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Maybe you were first introduced to shellac as a child, mixing it into alcohol in a bucket before helping your parent to paint it on freshly sanded wood. And maybe you knew it came from bugs but didn’t given it much thought then—and you haven’t really thought about it much since. If that scenario seems familiar, you may find Anantanarayanan Raman’s description of how the discovery of the lac insect was received in Europe intriguing and surprising.

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Of course this wasn’t so much a “discovery” as much as it was something in use in Asia for centuries first coming to European notice. What’s known in English as “shellac” comes from one of a huge number of species of beetles in Asia. As detailed by Raman, nearly 100 insect species produce an oleoresin. Its journey to shellac starts as a secretion that the insects leave on trees. This hard resin, known as “stick lac,” can be scraped from the branches and then processed. To be used as a varnish, the flakes of lac are dissolved in alcohol. (The word “lac,” from which we get lacquer, can be traced back to the Sanskrit lakh, the word for the insect and also the word for 100,000.)

As Raman describes, in eighteenth-century Europe, the discovery of these creatures was accompanied by scientific discussion of the insects and further considerations for the production and use of their resins. The products of lac had been used for centuries in India and also in China, as a dye, a varnish, and in medicine.

Its arrival in Europe made shellac a household term particularly associated with furniture polish. David St Leger Kelly describes how the arrival of “French polishing” in the early nineteenth century changed English furniture manufacturing. The fact that it can be transported and stored as dry flakes made it particularly convenient. For varnish, the end user can dissolve it in alcohol as they need. Such varnishes naturally dry to a high sheen and are UV resistant, making them ideal for high-quality furniture finishes.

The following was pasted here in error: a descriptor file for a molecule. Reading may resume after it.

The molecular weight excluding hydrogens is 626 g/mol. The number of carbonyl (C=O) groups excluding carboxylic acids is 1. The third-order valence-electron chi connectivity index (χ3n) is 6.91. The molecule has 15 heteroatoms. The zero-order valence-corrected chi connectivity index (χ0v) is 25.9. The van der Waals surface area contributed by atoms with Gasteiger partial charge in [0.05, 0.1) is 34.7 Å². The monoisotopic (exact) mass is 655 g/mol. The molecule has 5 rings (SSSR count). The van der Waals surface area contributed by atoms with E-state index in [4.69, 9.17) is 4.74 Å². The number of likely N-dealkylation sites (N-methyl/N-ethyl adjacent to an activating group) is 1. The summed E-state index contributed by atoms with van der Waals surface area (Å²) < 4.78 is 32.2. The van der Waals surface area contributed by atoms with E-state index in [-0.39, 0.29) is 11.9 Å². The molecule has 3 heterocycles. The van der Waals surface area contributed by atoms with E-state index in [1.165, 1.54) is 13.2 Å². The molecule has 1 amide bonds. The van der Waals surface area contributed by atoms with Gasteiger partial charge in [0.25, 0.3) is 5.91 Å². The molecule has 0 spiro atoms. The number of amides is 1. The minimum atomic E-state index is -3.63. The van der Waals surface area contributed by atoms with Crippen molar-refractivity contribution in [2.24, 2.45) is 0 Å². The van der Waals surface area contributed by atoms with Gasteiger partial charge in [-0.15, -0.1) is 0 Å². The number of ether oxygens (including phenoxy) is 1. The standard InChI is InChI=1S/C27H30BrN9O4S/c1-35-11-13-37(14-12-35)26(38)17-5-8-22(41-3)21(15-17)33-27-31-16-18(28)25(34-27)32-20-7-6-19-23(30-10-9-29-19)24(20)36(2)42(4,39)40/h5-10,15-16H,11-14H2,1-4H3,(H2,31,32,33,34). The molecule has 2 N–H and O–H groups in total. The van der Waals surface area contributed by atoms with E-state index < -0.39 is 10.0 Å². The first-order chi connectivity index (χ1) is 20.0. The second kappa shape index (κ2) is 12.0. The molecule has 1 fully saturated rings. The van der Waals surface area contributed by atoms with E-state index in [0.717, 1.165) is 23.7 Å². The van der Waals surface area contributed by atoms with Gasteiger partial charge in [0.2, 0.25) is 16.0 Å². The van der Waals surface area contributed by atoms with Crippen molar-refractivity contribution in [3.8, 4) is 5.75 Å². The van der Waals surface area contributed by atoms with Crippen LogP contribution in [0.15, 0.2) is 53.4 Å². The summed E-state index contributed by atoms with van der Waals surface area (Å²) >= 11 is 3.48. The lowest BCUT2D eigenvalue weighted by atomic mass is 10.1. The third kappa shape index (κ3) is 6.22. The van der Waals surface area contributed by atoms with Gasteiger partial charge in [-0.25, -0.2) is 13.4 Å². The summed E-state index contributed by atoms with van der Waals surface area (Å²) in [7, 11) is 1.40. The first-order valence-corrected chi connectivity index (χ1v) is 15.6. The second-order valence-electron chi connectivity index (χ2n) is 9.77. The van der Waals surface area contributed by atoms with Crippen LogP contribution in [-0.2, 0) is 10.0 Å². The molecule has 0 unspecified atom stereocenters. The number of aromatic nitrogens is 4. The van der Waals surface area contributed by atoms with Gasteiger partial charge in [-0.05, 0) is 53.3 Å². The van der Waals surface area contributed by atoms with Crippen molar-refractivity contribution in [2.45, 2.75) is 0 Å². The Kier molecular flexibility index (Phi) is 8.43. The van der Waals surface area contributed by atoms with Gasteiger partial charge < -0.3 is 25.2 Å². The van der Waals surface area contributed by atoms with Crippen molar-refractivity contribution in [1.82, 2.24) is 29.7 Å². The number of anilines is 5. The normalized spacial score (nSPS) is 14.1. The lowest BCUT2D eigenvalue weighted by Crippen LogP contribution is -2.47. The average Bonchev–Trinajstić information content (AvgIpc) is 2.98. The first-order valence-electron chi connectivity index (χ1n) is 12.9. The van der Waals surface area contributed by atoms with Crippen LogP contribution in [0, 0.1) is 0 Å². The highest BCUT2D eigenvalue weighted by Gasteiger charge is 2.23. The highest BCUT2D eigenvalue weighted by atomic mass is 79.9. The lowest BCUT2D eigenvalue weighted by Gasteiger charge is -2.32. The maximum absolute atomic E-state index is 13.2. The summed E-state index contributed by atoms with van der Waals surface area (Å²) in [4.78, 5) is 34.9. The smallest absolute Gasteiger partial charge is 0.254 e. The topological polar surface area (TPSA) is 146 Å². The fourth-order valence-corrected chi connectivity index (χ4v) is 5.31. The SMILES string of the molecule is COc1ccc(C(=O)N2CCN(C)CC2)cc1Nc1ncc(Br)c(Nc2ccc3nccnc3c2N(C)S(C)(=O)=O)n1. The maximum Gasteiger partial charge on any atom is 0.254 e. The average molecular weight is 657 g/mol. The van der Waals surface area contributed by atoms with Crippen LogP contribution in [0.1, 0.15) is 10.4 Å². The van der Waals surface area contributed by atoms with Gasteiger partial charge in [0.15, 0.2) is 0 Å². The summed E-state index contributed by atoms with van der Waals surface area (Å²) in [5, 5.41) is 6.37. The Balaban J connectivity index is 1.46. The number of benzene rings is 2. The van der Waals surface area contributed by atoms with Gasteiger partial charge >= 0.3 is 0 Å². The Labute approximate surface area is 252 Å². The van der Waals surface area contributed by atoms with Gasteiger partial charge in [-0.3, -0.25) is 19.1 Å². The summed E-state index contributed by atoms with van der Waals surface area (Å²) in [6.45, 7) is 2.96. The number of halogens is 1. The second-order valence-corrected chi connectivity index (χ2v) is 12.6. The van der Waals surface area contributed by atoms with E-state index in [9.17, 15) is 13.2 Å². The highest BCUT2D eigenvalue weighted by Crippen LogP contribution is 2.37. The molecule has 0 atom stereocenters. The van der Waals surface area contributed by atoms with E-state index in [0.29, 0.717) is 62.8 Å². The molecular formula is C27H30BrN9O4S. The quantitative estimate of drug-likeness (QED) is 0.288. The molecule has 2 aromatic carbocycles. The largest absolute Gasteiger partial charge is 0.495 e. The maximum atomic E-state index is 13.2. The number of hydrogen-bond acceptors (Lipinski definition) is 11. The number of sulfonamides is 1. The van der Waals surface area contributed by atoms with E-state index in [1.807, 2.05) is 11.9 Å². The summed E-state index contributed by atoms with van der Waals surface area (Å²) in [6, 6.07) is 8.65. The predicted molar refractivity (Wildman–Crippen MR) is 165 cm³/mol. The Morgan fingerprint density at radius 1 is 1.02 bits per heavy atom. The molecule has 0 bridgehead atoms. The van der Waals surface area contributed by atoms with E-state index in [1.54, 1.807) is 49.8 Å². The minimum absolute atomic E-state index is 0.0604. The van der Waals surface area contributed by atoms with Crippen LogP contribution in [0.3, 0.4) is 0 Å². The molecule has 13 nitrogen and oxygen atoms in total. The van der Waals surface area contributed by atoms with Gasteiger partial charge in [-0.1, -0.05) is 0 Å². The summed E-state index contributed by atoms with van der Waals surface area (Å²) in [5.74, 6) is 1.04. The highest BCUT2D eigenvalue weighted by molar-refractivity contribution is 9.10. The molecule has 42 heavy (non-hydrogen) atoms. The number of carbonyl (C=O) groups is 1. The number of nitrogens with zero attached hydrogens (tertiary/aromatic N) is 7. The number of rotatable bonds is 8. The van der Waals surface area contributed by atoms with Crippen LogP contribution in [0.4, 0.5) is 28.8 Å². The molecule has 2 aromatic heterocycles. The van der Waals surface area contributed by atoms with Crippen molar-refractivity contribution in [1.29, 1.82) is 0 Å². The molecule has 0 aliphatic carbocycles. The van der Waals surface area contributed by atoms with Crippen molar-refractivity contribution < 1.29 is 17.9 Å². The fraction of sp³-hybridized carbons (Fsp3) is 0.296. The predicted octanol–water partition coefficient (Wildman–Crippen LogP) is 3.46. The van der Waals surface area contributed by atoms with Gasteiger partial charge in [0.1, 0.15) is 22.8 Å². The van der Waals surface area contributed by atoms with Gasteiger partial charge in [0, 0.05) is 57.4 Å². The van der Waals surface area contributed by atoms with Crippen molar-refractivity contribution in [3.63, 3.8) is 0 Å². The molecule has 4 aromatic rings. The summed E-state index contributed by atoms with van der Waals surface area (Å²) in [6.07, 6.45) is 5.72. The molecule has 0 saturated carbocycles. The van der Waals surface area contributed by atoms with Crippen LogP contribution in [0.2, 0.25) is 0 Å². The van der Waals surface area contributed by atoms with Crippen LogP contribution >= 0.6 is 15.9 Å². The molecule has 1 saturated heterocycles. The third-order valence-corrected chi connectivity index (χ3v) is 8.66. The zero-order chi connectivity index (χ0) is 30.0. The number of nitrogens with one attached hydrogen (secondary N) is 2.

However, shellac and other insect products also turned out to be adaptable, with even more uses emerging in the industrializing world. Shellac’s moldability meant it also functioned as a proto-plastic. Early phonograph records were made of shellac, and it was used to insulate electrical fuses. It continues to be valued by artists, by cabinet makers, and as a finish for musical instruments. As Raman notes, more recently it has even been used to coat medications to slow their absorption in the intestines. A natural and renewable product, it continues to make itself useful. Thank you, little insects.

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JSTOR is a digital library for scholars, researchers, and students. JSTOR Daily readers can access the original research behind our articles for free on JSTOR.

Current Science, Vol. 106, No. 6 (25 March 2014), pp. 886–890
Current Science Association
Furniture History, Vol. 42 (2006), pp. 153–178
The Furniture History Society
Past & Present, No. 223 (MAY 2014), pp. 233–270
Oxford University Press on behalf of The Past and Present Society